Hingis picks up where she left off

MARTINA HINGIS looked as if she’d never been away.

Playing on the centre court where she won three of her five Grand Slam titles before retiring for three years, the Swiss star was right at home in the first major of her comeback effort, routing 30th-seeded Vera Zvonareva 6-1, 6-2 in the first round of the Australian Open.

Some had questioned Hingis’ condition during warmup tournaments. But she moved well and looked sharp, confident and relaxed.

“I just came out here the other day. I could already feel the atmosphere coming from the previous years,” the 25-year-old Hingis said. “You don’t know how good it feels. This surface, this stadium has been so good for me.”

No. 2 Kim Clijsters, although bothered by a hip strain, advanced 6-3, 6-0, winning the last 11 games after dropping serve twice against South Korea’s Cho Yoon-jeong.

Third-seeded Amelie Mauresmo struggled at times in a 4-6, 6-2, 6-2 win over China’s Sun Tiantian, while fifth-seeded Mary Pierce, the 1995 Australian Open champion, breezed past local wild-card entry Nicole Pratt 6-1, 6-1.

Another Swiss star, top-seeded Roger Federer routed Denis Istomin of Uzbekistan 6-2, 6-3, 6-2.

Third-seeded Lleyton Hewitt survived a scare, rallying again and again to beat the Czech Republic’s Robin Vik 6-4, 2-6, 5-7, 7-6 (4), 6-3.

Hewitt, who lost last year’s final to Marat Safin, is hoping to be the first Australian man to win the home major since Mark Edmondson in 1976.

He appeared to be heading to an early exit in the tournament that he most desperately wants to win. He looked dispirited and was making mistake after mistake as he fell behind in sets 2-1 and twice found himself down a break in the fourth.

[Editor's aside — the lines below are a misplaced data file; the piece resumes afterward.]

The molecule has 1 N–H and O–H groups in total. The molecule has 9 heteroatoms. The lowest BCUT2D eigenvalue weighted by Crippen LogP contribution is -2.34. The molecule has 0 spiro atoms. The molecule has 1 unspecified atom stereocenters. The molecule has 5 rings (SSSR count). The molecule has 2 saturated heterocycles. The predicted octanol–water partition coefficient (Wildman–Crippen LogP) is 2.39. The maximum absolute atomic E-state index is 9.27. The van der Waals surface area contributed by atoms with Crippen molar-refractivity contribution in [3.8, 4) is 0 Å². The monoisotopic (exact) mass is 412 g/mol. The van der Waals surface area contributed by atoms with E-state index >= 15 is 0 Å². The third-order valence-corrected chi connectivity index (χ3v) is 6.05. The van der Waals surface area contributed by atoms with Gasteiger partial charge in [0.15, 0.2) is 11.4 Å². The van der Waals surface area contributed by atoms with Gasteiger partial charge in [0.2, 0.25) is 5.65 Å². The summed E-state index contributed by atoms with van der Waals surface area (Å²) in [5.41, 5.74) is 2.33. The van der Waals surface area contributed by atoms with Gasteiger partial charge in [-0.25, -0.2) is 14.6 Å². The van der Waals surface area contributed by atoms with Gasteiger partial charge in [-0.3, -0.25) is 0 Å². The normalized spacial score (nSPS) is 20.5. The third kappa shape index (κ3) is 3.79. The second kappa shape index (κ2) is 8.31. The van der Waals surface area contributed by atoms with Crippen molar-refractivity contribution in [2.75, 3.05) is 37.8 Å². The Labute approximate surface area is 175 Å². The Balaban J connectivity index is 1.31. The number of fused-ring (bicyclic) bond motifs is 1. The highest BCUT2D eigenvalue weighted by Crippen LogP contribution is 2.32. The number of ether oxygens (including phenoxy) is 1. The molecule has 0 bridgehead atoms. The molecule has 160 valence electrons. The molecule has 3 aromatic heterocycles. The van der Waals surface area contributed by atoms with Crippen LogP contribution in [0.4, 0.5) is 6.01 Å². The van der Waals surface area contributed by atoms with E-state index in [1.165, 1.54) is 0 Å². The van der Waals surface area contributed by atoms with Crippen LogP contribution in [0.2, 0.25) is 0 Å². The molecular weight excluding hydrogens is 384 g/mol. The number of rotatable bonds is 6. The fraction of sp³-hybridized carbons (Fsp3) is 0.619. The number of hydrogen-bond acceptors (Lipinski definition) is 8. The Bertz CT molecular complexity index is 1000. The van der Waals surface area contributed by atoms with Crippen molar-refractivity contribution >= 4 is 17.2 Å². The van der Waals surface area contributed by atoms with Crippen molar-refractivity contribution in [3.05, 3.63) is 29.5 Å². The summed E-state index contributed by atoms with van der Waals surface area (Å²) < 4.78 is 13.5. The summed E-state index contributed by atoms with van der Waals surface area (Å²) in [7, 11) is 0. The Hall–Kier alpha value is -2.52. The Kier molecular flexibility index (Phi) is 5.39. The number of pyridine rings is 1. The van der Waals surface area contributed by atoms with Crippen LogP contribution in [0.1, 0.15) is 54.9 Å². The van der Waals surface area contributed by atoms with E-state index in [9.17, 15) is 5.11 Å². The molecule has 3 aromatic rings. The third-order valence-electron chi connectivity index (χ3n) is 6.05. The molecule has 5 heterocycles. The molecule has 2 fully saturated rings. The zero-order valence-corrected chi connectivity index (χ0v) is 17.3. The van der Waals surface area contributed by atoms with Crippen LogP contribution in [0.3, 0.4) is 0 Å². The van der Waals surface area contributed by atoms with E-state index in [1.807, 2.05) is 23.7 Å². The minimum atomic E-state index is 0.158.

Feeding off the crowd, Hewitt got better as the match wore on and finally found a way to oust Vik, who jumped 362 ranking spots last year to No. 58 but was playing in only his fourth Grand Slam match and first at Melbourne.

The inexperience showed. He failed to finish off Hewitt when he had chances and double-faulted five times in the final set.

“I didn’t feel like I was striking the ball quite the way I would have liked,” Hewitt said. “That’s when you got to grit your teeth and hang in there, try and find a way to win when you’re not playing well.”

Hewitt will play Juan Ignacio Chela, conqueror of Britain’s Andy Murray, in the second round.

Tommy Haas, the former No. 2-ranked player who upset Federer in the Kooyong exhibition last week, had a 6-2, 7-5, 6-2 win over 14th-seeded Richard Gasquet, while Australia’s Mark Philippoussis saw his comeback blunted, losing to 25th-seeded Sebastien Grsojean of France 6-4, 6-2, 6-3. American qualifier Alex Bogomolov Jr. defeated ninth-seeded Fernando Gonzalez of Chile 4-6, 7-6 (4), 6-3, 6-7 (3), 7-5.

No. 5 Nikolay Davydenko, No. 6 Guillermo Coria, No. 12 Dominik Hrbaty and No. 15 Juan Carlos Ferrero all advanced.

Among the women, No. 7 Patty Schnyder and No. 12 Anastasia Myskina, the 2004 French Open champion, won their matches.

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